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musician, performance / film / theatre, U.S.A.
I started taking formal lessons on the drums when I was 11 and learnt
the rudiments of reading and writing typical American orchestra drum
music. Then the teacher brought me a book on syncopation and then I
started learning some of the jazz styles. But I was really drawn towards
rock and roll. This in about 1957, and I played the drums to records I'd
bought and played in rock and roll bands at high school.
I played in
various bands and then wound up playing the drums in the band with
Sunny Terry and Brownie McGee. We performed and travelled around
the world for 6 years straight, living out of suitcases. We performed in
45 countries around the world, and made recordings that are still
available for sale. I made an album called Whopping on Alligator records, with Sunny Terry,
Johnny Winter, and Willy Dickson, and it won a number of blue
awards as a recording. I'm happy with this album because it
summarized all the drum work I had done up to that point with Sunny
Terry. After that I performed in my own band, Styve, for another 5 or
6 years, where I sang and played the harmonica. We performed very
diverse music that was highly rthymic - a melting down of blues, folk
and rock. The major themes we dealt with in our music were fear and
innocence which were reflected in the lyrics. These issues came out
naturally when I wrote.
Dizzy Gillespie gave the second Bahá´í fireside
I attended, and his talk made a great impression on me. He said
that all the Prophets play in the same band. He also said that God is
one, humanity is one, all the religions are one and music is one, and it
is a world language....
Can you imagine Jesus playing the
trumpet, Buddha on the drums, Mohammed on the piano, and Moses
playing the bass fiddle? Dizzy said they wouldn't be arguing. They
would be making beautiful music together.
I got to know Dizzy fairly
well because I travelled a lot on package tours performing at music
festivals and often his band was also at these festivals. We used to play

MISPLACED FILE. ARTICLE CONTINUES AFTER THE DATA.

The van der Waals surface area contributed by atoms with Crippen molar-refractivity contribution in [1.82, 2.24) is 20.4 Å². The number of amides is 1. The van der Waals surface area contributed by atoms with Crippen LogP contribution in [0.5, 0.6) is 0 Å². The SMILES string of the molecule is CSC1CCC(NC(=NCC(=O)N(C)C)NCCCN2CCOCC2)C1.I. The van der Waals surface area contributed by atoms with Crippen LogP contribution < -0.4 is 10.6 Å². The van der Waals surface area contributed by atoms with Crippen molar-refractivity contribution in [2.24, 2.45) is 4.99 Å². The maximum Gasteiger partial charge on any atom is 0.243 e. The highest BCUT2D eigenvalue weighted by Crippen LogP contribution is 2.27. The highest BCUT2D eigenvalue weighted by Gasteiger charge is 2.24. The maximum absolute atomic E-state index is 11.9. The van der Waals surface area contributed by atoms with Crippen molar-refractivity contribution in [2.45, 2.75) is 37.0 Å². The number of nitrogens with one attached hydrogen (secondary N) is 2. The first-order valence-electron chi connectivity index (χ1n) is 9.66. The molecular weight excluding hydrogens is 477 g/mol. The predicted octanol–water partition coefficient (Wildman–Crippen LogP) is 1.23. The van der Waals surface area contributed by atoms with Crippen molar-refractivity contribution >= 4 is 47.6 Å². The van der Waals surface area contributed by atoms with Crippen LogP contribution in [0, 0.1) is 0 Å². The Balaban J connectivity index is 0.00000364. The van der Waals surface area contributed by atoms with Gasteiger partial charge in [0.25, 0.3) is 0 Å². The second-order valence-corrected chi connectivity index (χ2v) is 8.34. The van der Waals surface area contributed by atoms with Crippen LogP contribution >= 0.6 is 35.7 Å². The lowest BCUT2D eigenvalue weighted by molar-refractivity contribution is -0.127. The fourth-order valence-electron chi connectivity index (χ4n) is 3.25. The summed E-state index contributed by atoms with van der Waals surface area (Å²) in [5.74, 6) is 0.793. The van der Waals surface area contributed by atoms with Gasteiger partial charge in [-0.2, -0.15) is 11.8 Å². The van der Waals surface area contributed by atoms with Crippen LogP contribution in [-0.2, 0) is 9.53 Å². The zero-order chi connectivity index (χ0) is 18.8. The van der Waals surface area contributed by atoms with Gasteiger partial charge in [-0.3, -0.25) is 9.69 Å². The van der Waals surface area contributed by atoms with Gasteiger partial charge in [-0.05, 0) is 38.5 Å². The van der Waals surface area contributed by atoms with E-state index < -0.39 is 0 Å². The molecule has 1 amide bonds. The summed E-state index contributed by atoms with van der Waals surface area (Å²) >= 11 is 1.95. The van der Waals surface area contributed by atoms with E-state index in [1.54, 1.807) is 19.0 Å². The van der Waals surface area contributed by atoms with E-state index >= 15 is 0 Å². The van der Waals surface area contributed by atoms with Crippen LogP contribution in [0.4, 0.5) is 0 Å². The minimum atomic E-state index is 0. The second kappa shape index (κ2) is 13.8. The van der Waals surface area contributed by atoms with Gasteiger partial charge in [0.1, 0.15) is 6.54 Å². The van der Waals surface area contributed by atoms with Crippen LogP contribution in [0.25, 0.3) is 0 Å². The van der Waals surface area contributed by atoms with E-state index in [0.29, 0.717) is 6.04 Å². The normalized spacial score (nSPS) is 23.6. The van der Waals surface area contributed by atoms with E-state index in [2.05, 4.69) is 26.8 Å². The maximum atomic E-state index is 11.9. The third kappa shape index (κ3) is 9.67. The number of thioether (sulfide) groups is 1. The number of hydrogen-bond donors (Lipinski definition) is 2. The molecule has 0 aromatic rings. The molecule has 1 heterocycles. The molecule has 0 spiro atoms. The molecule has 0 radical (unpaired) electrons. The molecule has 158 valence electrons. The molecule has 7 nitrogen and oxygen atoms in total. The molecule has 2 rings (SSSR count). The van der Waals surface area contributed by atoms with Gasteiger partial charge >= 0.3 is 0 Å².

cards a lot in between sets. I only ever played once with him in a band
and that was a special occasion, where I was on the harmonica and he
on the trumpet. It was a fundraising concert for a Native American
We didn't play together because our music is quite different.
found my niche in incorporating drama or performance art (gained
through my years of experience in theatre) with a band, so that the
performance is a theatrical event rather than just performing music.
These performances are a combination of a planned form with
improvisation. It might be a planned monologue or little theatrical
pieces or a chosen poem. So perhaps a poem is read, then suddenly the
lights come out as someone rushes out into the crowd and then
someone dances and then the song begins, which also might stop
suddenly because I might decide to say something.
performances are thematic and sometimes they are chaotic. The thread
that holds a performance together is the selection of pre-written songs
that we decide to perform.
I have performed with various people
but for the last 2 years I have been working with Julian Levens who is
a guitarist and we write the songs together. We do not have a name for
ourselves but rather name our performances, with names such as
performance number 2M or number 3L. So that the focus is more on
the event rather than on the band - more like an art experience than a
music experience. Such as the last performance where we got 2 people
to buy eggs in the grocery store next door to the theatre, and then
Julian pulled off his shirt and broke the egg on his chest. This act
related to a song that was performed. Or such as inviting strangers off
the street to come into the middle to join us. It's very fresh and a lot of
I'm not focused on establishing a particular style or approach but
rather I'm playing around with situations as they occur and expressing
this as creatively as I can. A lot of my work is biographical, and I aim
is to express myself while entertaining the audience by providing a
means of contemplation. At the moment we regularly perform in the
Nada theatre space on the lower East side of Manhattan, and a CD of
about 10 songs of my music is coming out in the next 6 months, and
will be available for sale.
As well as performing, playing and
writing I am also am involved various Native American projects which
are an important part of my life as well. For example I am in the
middle of producing a film with the Mescalero Apache tribe, along with
my son, Joshua. It's an educational film targeted at the Mescalero
Apache youth and its aim is to familiarize the youth with their heritage,
and to stimulate them to seek out their roots, and to strengthen their
spirit. A lot of the film will consist of interviews with the youth who
are working with us, as well infusing it with clips from archives of the
tribe. We will take a survey and choose Mescalero Apache youth who
are looked up to by their peers, as well as creating work booklets which
will be used as an aid in the discussions and interview. The whole film
will be edited in a youthful way. My son is a good editor, director and
writer, and he wrote the proposal for this project, which is funded by
the US federal government.
To finish, I think communicating the
history of the Bahá´í Faith through the arts is extremely important, and
we need to work together more and more creatively to achieve this.
will be doing the technical side (the sound and the lighting) of Bill
George's "Kingfisher's Wing", a solo theatre piece based around the life
of Badi, which will travel throughout the U.K. during August
Excerpts from Arts Dialogue, September 1995, pages 7 - 8.
Arts Dialogue, Dintel 20, NL 7333 MC, Apeldoorn, The Netherlands